• If you are on board with people you don’t like you are stuck with them until you get to shore.
  • If you are prone to motion sickness sailing could be miserable.

Resources:

  • Find A Crew – Search for boats that need temporary help all over the world.

 

Cruise Ship Jobs:

Cruise ships need so many different skills on board in order to operate. Deckhands, cooks, nurses, front desk, excursion desk, port operations, nurses, mechanics, beauticians, entertainers, and the list goes on. For some people this can be a perfect job, complete with benefits and competitive wages.

Pros: 

  • Travel to different destinations while working.
  • Food and accommodations are provided.
  • Have stable employment for 6-12 months at a time, depending on the contract.
  • Work with people from all over the world.

Cons:

  • Hours may be grueling.
  • Living quarters can be small and crowded.
  • You may not have a chance to explore the port stops if you are on duty.

Resources:

  • Cruise Ship Jobs – Provides information about the industry as well as job listings for many major cruise lines. You can pay a one time fee to have “premium” job seeking services.
  • All Cruise Jobs – Possibly the largest database of cruise ship job listings.

 

Flight Attendant

There are a lot of misconceptions and romanticizing about what being a flight attendant is like. I feel obligated to set the record straight. It is a very competitive field, and those who get hired most likely invested years of their life into getting there. Most airlines will only hire people who have a degree in communications, hospitality, or related field as well as a certificate from a flight attendant academy, speak at least two languages, and meet height and other physical requirements. The hours are long and you have to deal with people who hate flying in many ways. You may not get to choose your home base or your schedule. Most flight attendants work crazy schedules and are often away from home. All that being said, it can be a great career for the right person who is willing to invest their time and money into getting the job.

Pros:

  • Competitive wages.
  • Overtime pay is common.
  • Health benefits are common.
  • Travel benefits including free or discounted flights.

Cons:

  • See above paragraph.
  • There is no seasonal or part time position available.
  • It can be very stressful.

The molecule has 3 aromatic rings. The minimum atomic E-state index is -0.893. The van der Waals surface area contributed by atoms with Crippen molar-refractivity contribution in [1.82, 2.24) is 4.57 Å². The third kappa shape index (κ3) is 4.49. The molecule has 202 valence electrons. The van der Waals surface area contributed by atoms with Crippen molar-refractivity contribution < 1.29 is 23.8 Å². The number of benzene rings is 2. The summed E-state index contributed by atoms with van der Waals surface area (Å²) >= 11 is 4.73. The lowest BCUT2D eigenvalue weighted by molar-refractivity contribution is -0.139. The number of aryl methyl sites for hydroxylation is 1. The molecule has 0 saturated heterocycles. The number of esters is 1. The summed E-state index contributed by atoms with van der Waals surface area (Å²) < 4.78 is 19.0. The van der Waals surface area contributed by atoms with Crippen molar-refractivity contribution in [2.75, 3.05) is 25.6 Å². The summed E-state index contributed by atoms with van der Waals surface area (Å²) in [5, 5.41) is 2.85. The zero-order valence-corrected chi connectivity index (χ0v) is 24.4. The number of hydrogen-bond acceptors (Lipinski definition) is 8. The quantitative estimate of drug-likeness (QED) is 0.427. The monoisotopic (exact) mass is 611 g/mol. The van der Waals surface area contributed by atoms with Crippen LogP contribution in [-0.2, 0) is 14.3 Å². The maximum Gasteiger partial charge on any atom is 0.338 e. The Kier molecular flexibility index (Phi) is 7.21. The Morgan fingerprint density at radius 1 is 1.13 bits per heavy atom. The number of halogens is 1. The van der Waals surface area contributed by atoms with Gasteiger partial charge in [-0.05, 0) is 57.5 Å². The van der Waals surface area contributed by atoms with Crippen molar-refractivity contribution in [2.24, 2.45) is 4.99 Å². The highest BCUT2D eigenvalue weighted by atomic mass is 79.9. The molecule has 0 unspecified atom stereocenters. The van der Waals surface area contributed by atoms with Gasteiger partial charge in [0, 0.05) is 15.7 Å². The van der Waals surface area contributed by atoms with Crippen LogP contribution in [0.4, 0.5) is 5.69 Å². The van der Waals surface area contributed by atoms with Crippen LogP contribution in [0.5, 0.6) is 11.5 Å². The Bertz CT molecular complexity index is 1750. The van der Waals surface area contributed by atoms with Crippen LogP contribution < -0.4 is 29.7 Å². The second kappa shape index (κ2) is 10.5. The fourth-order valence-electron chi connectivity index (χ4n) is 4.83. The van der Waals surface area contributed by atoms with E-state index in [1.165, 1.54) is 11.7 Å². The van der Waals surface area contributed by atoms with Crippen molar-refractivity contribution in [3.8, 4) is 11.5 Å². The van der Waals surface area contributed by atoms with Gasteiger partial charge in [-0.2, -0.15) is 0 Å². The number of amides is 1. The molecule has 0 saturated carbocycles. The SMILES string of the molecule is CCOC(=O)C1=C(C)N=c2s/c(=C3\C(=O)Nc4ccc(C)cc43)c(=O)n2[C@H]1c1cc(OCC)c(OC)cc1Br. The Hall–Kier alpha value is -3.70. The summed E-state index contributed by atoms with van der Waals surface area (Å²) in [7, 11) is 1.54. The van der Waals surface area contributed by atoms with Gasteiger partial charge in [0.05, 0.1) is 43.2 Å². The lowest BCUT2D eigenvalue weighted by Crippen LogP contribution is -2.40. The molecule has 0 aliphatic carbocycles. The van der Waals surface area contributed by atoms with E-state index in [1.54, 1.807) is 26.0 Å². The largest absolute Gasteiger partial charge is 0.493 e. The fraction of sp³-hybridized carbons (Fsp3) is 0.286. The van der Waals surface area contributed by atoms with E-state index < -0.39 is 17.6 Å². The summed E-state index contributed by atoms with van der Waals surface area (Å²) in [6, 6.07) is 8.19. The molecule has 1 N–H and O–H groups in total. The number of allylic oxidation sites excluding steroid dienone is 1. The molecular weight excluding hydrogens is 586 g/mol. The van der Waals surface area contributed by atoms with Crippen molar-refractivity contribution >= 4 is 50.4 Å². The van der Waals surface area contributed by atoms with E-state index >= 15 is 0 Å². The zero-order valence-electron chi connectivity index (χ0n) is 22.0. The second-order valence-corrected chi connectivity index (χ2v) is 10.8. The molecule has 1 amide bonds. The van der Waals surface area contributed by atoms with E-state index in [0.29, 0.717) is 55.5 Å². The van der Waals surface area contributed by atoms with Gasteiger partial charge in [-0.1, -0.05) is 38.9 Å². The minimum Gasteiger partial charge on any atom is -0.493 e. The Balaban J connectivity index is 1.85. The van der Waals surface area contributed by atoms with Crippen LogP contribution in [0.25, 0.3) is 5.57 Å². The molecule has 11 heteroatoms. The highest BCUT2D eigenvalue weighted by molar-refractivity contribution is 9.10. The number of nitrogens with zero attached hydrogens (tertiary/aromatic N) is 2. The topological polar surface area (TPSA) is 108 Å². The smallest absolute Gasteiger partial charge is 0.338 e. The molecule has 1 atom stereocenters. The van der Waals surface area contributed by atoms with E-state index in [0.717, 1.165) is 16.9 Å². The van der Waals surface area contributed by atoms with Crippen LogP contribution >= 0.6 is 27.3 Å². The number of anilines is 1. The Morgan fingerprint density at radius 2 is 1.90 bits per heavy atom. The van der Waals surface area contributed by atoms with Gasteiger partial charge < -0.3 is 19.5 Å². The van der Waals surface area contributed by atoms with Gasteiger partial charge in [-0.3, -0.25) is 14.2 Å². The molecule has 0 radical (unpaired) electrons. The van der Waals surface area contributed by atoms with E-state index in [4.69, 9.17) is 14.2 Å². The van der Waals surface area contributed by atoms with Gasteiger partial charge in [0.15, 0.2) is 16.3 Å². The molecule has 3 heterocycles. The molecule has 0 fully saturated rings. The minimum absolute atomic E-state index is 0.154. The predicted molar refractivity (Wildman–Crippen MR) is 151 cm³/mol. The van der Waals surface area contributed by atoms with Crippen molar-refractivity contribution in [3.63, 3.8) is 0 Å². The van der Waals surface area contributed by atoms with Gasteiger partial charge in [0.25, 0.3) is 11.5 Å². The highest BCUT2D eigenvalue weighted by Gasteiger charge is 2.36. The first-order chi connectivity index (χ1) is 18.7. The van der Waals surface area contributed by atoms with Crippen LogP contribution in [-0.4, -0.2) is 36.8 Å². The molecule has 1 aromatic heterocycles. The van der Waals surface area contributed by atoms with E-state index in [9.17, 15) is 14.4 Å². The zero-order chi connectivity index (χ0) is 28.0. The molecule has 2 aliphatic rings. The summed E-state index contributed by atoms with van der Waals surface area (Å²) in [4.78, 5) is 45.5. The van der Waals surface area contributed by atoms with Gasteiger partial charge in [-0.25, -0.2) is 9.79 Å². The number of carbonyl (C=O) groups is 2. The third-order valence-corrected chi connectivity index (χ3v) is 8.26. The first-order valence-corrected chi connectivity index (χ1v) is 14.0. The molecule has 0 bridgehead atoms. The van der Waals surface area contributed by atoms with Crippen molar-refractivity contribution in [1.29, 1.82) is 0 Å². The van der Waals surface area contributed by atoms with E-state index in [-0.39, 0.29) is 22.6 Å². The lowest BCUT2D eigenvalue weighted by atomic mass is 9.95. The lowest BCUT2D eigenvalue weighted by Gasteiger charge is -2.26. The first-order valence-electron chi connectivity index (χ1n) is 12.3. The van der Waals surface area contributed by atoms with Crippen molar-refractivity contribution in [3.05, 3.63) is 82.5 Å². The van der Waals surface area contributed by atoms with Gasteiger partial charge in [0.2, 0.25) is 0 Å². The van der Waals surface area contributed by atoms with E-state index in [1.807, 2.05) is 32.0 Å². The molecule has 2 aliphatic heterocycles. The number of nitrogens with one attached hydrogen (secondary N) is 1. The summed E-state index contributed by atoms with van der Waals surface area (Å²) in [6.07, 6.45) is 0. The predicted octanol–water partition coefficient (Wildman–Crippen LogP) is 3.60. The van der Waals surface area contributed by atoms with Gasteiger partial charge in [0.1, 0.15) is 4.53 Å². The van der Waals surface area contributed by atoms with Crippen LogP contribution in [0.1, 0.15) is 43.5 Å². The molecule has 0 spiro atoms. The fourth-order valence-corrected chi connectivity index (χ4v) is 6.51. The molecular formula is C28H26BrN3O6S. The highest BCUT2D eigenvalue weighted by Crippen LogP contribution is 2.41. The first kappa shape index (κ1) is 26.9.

Resources:

  • The Travel Academy – They offer classes in becoming a flight attendant as well as travel agent or on a cruise ship.
  • Flight Attendant Career – A resource of information about starting your career in this industry.

 

Internet Based Jobs

There seem to be more internet based jobs all of the time. The two main veins are freelancing and working remotely for a company. Freelancing has its ups and downs, and does require a lot of time and energy to actually make a living wage. Working for a company does provide stability, but usually less flexibility in hours and location you can be. Jobs could include translating documents, graphic design, blogging, becoming a virtual assistant, righting reviews, or managing websites or social media accounts.

Pros:

  • Can offer flexibility where you travel.
  • You can work in a job that you can continue once you are home.

Cons:

  • Internet isn’t always reliable everywhere.
  • You may have to work weird hours if you need to work on a certain time zone’s schedule.
  • If freelancing, you wages may not be consistent.

Resources:

  • Fiverr – Offer your skills up for a base fee of $5.
  • Flex Jobs– This website finds “flexible” jobs from around the internet, including ones that are completely internet based. You have to pay for a subscription to browse the listings, but they vouch that there are no scams on the site which can be a huge problem when looking for this kind of job.
  • Zirtual – Offer your skills as a virtual assistant to startup companies looking to outsource some of their work.
  • The Remote Working Company – Job listings mostly geared toward tech related positions that can be worked remotely.

 

General Resources:

These are great websites to check out for general travel related job hunting.

  • Transitions Abroad – Good for a variety of information on working, volunteering, and studying overseas.
  • Go Abroad – Lists positions in volunteering, interning, and teaching abroad. It also includes programs for teenagers.
  • BUNAC– Has programs for volunteering, interning, and work abroad. Their work abroad programs help with visas and job placement.
  • InterExchange – Provides a service matching travelers to hosts abroad in various programs including teaching English, au pair, and camp counselors.
  • Go Overseas – Includes programs that are reviewed by people who have participated. In addition to working abroad, they also provide information and reviews on study abroad and interning abroad programs.

 

Image credit: Leon petrosyan – Own work, CC BY-SA 4.0